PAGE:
My prints don’t look like what I see on the screen.
There a a number of steps of gradual refinement to go through, in improving the match between your prints and what you see on your monitor.
The first step is to level the playing field by by identifying and eliminating any causes of gross errors:
- process or workflow errors;
- something wrong in the printer;
- wrong monitor settings.
The second step is to undertake refinements based on measurements, aimed at ensuring the colours represented on your monitor, and on your prints, are as close to ‘standards’ as possible. We’ll postpone that till later, but see www.fromcameratoprint.com if you are desperate!
So let’s deal with the basic things first.
1 Choose a standard test image
First thing is, to do all this you should get a standard test image, not one of your own.
If you use one of your own images it could be that what’s disturbing you is actually inherent in the image rather than those other things. For example, you may have made adjustments to the image to try and correct for apparent colour problems that weren’t in the image, but caused by the monitor. That process would probably have made the image data worse, not better.
An image like this one is good. It contains what are called ‘memory colours’ like the skin colours and the strawberry, as well as good tonal detail in the kelp and the reflection on the CD player. You can find other very useful test images on this site.
Of course, while you are using it for testing, under no circumstances make any adjustments to the standard test image in your software, or it will no longer be the standard!
2 Check the printer and print process
I recommend choosing to address gross printer issues first because, although printing can be further improved by good print profiling, modern photo printers work quite well ‘out of the box’ provided the manufacturer’s consumables are used and their directions are followed.
- Make sure your printer is loaded with the correct inks from the printer manufacturer, and one of the manufacturer’s quality photo papers. (If you are using third party inks and/or papers you should, in any case, do the test with the original manufacturer’s materials to compare and assure yourself the third party stuff is as good as you think it is.)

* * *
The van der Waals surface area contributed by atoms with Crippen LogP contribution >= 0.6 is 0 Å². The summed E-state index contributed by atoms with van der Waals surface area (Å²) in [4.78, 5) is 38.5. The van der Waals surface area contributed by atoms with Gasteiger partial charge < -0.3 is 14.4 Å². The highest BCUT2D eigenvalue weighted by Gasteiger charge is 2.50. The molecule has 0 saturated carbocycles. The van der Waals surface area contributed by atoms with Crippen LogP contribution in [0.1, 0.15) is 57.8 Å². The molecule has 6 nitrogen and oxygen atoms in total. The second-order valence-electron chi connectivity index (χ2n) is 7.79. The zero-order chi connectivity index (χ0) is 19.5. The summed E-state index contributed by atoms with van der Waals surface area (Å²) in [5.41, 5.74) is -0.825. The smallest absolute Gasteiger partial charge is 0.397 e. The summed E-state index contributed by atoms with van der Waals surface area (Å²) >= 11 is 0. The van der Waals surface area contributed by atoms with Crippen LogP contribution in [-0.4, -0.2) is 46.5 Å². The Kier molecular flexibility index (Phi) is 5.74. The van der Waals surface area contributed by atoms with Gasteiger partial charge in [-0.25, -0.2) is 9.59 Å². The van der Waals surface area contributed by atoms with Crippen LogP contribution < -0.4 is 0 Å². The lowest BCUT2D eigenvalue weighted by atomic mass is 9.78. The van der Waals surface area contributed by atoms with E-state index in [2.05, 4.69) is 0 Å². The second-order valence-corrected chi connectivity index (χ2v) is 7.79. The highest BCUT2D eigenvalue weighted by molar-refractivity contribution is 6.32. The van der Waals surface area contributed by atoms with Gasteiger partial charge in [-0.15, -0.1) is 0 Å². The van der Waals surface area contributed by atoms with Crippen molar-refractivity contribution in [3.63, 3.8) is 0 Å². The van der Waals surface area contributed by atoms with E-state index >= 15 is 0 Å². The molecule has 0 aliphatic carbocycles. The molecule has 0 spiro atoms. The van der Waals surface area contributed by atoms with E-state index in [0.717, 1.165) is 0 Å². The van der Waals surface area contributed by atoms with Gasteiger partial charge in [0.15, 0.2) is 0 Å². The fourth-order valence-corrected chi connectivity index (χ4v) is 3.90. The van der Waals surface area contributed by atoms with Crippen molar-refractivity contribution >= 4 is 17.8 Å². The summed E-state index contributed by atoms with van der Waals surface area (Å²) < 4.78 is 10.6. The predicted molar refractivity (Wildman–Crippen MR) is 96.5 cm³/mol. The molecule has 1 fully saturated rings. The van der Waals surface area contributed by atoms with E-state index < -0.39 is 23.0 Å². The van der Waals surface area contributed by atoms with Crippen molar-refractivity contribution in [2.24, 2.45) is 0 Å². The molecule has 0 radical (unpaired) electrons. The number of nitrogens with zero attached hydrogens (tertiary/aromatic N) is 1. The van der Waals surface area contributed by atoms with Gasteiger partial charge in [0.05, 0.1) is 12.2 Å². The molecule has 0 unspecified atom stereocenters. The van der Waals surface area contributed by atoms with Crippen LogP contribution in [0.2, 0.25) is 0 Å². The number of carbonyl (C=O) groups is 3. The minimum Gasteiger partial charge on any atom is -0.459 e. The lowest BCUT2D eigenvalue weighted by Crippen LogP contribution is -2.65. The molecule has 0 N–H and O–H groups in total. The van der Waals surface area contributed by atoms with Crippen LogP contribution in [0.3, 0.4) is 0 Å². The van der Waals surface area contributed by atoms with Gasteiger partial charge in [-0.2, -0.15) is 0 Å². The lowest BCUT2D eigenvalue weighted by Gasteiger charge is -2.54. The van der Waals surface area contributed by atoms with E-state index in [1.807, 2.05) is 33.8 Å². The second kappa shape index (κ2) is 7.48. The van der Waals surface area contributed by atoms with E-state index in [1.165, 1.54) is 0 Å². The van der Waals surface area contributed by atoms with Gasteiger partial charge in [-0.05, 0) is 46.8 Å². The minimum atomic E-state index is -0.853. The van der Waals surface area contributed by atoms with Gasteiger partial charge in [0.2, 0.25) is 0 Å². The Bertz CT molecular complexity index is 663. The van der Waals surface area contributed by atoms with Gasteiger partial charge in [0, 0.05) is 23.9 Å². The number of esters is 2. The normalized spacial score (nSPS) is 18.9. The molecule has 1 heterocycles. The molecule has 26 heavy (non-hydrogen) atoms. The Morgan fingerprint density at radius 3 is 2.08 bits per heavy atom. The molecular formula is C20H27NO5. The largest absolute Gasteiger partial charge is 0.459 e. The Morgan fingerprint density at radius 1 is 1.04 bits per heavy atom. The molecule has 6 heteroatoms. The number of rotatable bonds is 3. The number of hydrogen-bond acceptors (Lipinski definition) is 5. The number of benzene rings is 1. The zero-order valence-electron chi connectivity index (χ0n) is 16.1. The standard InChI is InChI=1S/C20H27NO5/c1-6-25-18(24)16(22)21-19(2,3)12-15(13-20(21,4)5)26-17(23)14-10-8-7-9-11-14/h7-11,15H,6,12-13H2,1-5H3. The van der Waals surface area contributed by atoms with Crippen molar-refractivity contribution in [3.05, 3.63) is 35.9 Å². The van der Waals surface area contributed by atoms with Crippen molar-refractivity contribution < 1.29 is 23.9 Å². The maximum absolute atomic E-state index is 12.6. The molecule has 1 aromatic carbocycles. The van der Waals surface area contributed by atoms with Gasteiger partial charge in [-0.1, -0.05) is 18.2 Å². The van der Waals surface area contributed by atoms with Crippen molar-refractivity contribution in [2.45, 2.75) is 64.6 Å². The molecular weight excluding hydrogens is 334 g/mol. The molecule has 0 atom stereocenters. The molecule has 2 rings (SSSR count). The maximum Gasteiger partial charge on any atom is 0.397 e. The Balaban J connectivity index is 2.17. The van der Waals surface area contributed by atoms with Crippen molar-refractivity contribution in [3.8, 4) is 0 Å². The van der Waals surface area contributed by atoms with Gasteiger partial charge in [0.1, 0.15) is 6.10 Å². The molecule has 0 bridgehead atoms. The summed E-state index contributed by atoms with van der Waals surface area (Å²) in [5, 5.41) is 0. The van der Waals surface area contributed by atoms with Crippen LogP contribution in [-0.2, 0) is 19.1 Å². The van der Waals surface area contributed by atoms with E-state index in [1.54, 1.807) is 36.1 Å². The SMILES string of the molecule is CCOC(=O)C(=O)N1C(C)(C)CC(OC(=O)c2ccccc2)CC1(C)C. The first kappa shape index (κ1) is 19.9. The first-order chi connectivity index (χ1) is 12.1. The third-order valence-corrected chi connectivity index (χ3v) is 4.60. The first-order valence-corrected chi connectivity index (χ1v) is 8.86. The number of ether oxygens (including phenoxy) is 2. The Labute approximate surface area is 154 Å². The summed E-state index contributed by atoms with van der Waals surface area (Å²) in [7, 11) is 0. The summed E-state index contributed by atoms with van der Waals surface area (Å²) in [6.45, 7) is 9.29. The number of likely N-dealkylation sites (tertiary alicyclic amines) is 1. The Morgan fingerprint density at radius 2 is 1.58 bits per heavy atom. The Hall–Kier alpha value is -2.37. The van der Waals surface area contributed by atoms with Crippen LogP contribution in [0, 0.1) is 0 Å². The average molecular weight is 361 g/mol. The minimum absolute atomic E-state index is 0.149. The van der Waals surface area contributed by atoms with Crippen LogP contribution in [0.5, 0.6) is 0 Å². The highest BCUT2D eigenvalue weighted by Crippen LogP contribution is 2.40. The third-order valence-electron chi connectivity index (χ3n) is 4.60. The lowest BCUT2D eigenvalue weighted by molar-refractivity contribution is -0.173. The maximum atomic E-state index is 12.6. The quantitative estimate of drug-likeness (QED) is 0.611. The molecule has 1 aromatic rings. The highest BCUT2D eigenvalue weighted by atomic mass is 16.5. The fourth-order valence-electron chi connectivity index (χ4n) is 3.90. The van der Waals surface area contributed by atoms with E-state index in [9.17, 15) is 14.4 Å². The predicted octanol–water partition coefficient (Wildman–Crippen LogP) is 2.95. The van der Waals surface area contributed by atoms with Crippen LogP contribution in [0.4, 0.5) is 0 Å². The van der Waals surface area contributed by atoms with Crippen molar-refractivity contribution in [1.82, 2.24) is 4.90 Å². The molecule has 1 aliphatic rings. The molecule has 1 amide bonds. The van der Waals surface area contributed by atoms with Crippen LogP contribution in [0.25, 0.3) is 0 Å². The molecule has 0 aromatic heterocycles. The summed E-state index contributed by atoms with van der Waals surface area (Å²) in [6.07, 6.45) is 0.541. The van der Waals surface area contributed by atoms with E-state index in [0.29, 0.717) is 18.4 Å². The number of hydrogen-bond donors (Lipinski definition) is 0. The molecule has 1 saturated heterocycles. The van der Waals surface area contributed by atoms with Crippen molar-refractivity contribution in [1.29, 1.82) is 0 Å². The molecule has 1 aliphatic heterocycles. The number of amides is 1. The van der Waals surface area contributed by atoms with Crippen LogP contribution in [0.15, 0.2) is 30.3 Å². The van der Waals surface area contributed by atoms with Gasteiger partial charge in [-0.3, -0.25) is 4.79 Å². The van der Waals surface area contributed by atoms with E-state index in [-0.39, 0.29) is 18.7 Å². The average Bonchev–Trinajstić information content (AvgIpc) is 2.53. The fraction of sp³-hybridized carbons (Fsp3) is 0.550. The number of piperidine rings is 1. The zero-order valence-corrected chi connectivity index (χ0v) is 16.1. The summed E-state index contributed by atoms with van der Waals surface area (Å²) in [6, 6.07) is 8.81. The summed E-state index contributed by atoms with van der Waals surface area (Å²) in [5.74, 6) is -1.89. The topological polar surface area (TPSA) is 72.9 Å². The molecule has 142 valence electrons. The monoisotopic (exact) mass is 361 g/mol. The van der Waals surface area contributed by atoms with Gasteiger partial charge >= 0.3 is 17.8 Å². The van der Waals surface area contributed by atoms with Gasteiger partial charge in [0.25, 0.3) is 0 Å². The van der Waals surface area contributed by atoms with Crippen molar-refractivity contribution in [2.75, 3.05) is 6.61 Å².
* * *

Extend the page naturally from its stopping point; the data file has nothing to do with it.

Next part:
- Make a print
- If there was one supplied with the printer, use the manufacturer’s print application (‘Easy Photo Print’ etc) to make a print of the standard test image.
- If you are using Photoshop or Lightroom or some third party party application to print, choose ‘printer manages colours’ or ‘system manages colours’ and make a print of the standard test image.
- Be careful to choose the correct media setting in the print driver for the paper you are using, use the ‘high quality photo’ setting, and turn off any colour enhancements such as ‘vivid photo’.
- Let the print dry and look at it in full shade/daylight away from the computer.
- Does it look OK? If any colours are obviously badly wrong then (i) check that none of your inks has run out, (ii) perform a nozzle check, and/or (iii) do a head clean as per the instructions for the printer.
Print again if necessary until you are happy that the print, observed in daylight, looks pretty good.
3 Check the monitor settings
Take the print to the monitor and compare the print to the image on the screen.
If the print appears too dark, it’s not! You know it’s not because it looked OK in the daylight, didn’t it?
That means that the problem actually is that your monitor is too bright. It’s a common problem. Monitors are sold with brightness turned way up because they look good in the bright glare of showrooms. Turn the brightness of your monitor down until the print and screen match better for brightness.
A good way of making that judgement is to fill the screen with a white page – say a blank page in a word processing document, and compare it to a piece of your printer paper sitting alongside the monitor. Adjust the brightness of the monitor till they look about equal.
If possible, adjust the contrast on your screen to get maximum discrimination especially between adjacent dark tones. The Lagom set of tests ( www.lagom.nl/lcd-test/ ) is a good starting point for these adjustments.
After these two checks, it should be that the screen and the print don’t look too badly different.
Differences now should be confined to more subtle colour/hue problems which we can attack by building better ICC profiles for our two devices. See www.fromcameratoprint.com